The Senator and the UFOs

In the midst of a week-long celebration of his record-breaking 42 years in the Senate, Strom Thurmond, R-S.C., is facing a major embarrassment. In July, Pocket Books is publishing The Day After Roswell: A Former Pentagon Official Reveals the U.S. Government's Shocking UFO Cover-Up, by retired Col. Philip J. Corso--a book whose cover trumpets Thurmond's complimentary foreword.

Corso's book--timed for the 50th anniversary of the crash of an alleged alien spaceship near Roswell, N.M.--argues that extraterrestrial technology from the Roswell crash was crucial to the development of the integrated circuit chip, the laser and fiber optics. Corso writes that as a Pentagon official in the early 1960s, he inherited a cabinet full of Roswell debris and eventually helped disseminate the pieces to defense contractors.

Karl Pflock, a New Mexico-based writer and UFO enthusiast who spent four years as deputy assistant defense secretary under President Reagan, described the book in an interview as "a unified field theory of Roswell, UFOs, alien abductions and cattle mutilations."

Because Corso was an aide to Thurmond from Mar. 1963-Dec. 1964 and again from Feb. 1973-July 1974, he asked Thurmond to write the foreword. But a Thurmond aide said that the proposal they received only described the book as Corso's personal memoirs and did not reveal its focus on aliens and UFOs.

"When I agreed to provide a foreword for Col. Philip Corso's forthcoming book, I was of the understanding that the book was autobiographical in nature," Thurmond said in a statement released late Tuesday. "Therefore I provided Col. Corso and his publisher a foreword commenting on his 'full and adventurous life.' I regret the foreword that I wrote in comment on Col. Corso's professional life has now appeared as part of a book that professes to 'reveal the U.S. government's shocking UFO cover-up.' I know of no such 'cover-up' and do not believe one existed."

In the foreword, Thurmond writes that Corso "had a great deal of expertise not only as a military officer but also in the fields of intelligence and national security."

Pflock said that Pocket Books has been keeping the book closely guarded, asking him to embargo his review for a UFO magazine until the mid-July anniversary of Roswell. Pflock said that sources told him that the book was going to unveiled nationally on a Dateline NBC segment from the Roswell commemoration. Pocket Books did not respond to inquiries late yesterday.

Pflock added that he met the author, who is in his 80s, in January 1993 and despite his seemingly solid military credentials, Pflock said he "dismissed him as a blowhard loony tune. Most of the people I've been in touch with who believe in the reality of UFOs think that this book is from far out of left field. He talks about things I have first-hand knowlege of, and for what he has to say, any resemblance to the truth is purely coincidental."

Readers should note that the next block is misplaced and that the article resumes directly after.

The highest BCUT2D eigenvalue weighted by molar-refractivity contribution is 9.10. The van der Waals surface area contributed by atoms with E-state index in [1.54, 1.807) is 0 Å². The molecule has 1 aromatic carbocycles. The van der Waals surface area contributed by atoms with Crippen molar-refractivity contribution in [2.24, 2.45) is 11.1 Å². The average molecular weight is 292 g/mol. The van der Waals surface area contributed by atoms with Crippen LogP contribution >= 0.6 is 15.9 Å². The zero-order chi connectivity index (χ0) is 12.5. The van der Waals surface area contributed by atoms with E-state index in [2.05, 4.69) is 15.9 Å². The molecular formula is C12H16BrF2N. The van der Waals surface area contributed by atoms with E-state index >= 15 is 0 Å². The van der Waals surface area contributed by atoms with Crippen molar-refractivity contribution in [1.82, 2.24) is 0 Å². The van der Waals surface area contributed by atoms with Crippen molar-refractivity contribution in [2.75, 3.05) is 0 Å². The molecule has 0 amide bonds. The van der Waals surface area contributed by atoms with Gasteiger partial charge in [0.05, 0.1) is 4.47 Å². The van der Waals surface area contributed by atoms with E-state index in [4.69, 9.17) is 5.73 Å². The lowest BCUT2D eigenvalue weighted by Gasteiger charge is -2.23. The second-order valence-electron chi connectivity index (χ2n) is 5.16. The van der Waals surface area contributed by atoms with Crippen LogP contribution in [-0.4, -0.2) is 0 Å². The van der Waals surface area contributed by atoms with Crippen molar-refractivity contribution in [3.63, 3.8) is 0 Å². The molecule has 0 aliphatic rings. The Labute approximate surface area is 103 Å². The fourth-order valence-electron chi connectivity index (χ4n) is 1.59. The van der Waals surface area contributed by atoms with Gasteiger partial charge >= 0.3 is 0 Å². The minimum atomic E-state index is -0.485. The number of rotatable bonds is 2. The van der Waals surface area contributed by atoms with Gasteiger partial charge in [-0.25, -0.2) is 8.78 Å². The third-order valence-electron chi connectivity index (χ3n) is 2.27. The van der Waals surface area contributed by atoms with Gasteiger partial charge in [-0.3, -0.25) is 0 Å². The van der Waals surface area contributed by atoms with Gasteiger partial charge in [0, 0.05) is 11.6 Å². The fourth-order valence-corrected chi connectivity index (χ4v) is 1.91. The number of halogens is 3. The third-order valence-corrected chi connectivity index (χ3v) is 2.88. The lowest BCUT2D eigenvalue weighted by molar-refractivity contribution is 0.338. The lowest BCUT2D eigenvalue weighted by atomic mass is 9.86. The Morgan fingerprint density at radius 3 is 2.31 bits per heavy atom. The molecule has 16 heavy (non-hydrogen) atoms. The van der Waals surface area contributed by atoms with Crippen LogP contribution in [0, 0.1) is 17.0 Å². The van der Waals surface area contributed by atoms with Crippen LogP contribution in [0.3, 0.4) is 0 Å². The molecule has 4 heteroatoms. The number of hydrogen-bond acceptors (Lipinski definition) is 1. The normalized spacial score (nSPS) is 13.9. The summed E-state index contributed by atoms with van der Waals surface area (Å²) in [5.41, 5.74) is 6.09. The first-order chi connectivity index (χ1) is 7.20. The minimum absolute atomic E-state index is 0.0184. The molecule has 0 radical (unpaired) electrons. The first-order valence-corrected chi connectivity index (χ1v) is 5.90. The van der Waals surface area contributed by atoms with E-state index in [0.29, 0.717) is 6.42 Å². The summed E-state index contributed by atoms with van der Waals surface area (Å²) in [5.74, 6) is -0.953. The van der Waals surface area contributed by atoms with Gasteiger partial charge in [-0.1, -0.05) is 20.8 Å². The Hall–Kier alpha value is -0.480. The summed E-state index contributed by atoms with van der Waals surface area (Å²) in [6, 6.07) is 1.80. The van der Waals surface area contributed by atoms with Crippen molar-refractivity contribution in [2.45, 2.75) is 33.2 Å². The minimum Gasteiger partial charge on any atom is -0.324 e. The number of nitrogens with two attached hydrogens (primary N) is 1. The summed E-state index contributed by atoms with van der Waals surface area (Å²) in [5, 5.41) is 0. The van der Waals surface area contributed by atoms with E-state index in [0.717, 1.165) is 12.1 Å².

An anonymous reviewer in the current issue of Publisher's Weekly wrote that "Corso comes off as calm, sober and rational," but added that "his claims are so outlandish ... that the many readers he's going to attract likely will have difficulty discerning whether they are reading a hoax, ravings or the biggest story of the century."

Stay up-to-date with federal news alerts and analysis — Sign up for GovExec's email newsletters.
Close [ x ] More from GovExec

Thank you for subscribing to newsletters from
We think these reports might interest you:

  • Forecasting Cloud's Future

    Conversations with Federal, State, and Local Technology Leaders on Cloud-Driven Digital Transformation

  • The Big Data Campaign Trail

    With everyone so focused on security following recent breaches at federal, state and local government and education institutions, there has been little emphasis on the need for better operations. This report breaks down some of the biggest operational challenges in IT management and provides insight into how agencies and leaders can successfully solve some of the biggest lingering government IT issues.

  • Communicating Innovation in Federal Government

    Federal Government spending on ‘obsolete technology’ continues to increase. Supporting the twin pillars of improved digital service delivery for citizens on the one hand, and the increasingly optimized and flexible working practices for federal employees on the other, are neither easy nor inexpensive tasks. This whitepaper explores how federal agencies can leverage the value of existing agency technology assets while offering IT leaders the ability to implement the kind of employee productivity, citizen service improvements and security demanded by federal oversight.

  • IT Transformation Trends: Flash Storage as a Strategic IT Asset

    MIT Technology Review: Flash Storage As a Strategic IT Asset For the first time in decades, IT leaders now consider all-flash storage as a strategic IT asset. IT has become a new operating model that enables self-service with high performance, density and resiliency. It also offers the self-service agility of the public cloud combined with the security, performance, and cost-effectiveness of a private cloud. Download this MIT Technology Review paper to learn more about how all-flash storage is transforming the data center.

  • Ongoing Efforts in Veterans Health Care Modernization

    This report discusses the current state of veterans health care


When you download a report, your information may be shared with the underwriters of that document.